In a recent interview with the Village Voice, the men of the six-piece Brooklyn band, The Men, revealed their adoration Tom Petty. The excitement they expressed over Petty headlining Bonnaroo was akin to the reaction a hipster caricature would have to the announcement of a show by Arcade Fire, Animal Collective, or Jeff Mangum of Neutral Milk Hotel. This can’t be the same band of scuzz-punk noisenicks who gained acclaim by reimagining decades of underground nasty, can it?
Yes, it can be. Yes, it is, but there’s a catch. One just can’t unlearn years of Husker Du, Nirvana and Sonic Youth. Even during New Moon’s most rustic moments, and the A-side of their new record has its share with “Open the Door,” “Half Angel Half Light,” and “Seeds,” The Men sound more like Tom Petty with The Heartbreakers, as in the classic punk band led by Johnny Thunders, than Tom Petty and the Heartbreakers, the classic rock band with Southern charm.
The instruments of Americana — harmonica, pedal steel, and a casual vocal drawl, often have to share living space in the same gutter as that old guitar screech. That’s the case with “I Saw Her Face,” where the first half is a tear-jerker in the Jeff Tweedy mold and the second half is a thrash. It’s punk for rockers not afraid of getting old and country for those who prefer their country not be recorded by professional, Nashville session musicians.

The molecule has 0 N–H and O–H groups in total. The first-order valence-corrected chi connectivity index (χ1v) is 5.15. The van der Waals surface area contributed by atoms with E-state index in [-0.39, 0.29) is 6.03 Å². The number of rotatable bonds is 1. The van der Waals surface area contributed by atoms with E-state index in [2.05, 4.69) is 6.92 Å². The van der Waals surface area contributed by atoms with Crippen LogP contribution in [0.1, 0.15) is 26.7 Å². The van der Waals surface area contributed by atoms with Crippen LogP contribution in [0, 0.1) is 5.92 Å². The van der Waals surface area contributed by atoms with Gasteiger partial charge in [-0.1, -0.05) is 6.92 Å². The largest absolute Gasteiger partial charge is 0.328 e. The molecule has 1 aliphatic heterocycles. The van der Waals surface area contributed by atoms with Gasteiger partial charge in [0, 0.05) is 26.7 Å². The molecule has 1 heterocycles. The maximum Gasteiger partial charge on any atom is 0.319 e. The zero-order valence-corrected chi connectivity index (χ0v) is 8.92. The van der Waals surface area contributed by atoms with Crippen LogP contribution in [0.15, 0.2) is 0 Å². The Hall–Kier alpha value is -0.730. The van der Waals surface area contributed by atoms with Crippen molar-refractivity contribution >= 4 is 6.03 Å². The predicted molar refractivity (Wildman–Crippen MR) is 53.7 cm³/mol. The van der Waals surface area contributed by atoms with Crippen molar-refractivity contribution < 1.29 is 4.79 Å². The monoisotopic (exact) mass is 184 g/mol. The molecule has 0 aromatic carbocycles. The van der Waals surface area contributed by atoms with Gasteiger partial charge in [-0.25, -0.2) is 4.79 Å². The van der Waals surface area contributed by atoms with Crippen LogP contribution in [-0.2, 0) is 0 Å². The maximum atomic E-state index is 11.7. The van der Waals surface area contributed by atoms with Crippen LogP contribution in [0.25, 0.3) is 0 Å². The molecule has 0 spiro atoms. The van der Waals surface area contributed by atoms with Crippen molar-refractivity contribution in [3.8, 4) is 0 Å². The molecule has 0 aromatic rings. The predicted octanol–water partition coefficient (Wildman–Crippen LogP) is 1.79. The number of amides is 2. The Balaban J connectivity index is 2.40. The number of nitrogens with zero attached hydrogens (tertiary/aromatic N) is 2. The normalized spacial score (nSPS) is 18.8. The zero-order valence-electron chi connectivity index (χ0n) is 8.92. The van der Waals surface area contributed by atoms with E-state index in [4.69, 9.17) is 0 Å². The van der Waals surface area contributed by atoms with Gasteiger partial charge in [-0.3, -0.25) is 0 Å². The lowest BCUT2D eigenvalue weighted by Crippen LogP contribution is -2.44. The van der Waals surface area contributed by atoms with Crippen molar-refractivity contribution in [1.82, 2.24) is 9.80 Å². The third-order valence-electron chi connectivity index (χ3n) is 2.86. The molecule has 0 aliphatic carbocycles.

While New Moon’s mix isn’t lo-fi in the place-a-boombox-in-the-corner-of-a-room way, its thinness compared to heavily produced, modern rock, marks another critical, stylistic choice by The Men. The mix is meant to invoke classic records by The Stooges and the Hearbreakers, and songs like Neil Young’s “Hey Hey, My My (Into the Black).” Guitar tracks collapse under the weight of their own feedback and every drum hit could topple a teetering kit duct-taped in place.
“Electric,” is just one cut where The Men use the tools of the studio to deftly navigate the history of both classic rock and cult rock bands. The melody could have made for a favorite on the FM dial, while the energy is ripped from the underground. Similarly, “I See No One,” is a road song in the ’70s tradition, but one whose motor needs a pit stop at every rest stop to refill an oil leak. Steppenwolf would never let their guitars sound so muddled. Husker Du did.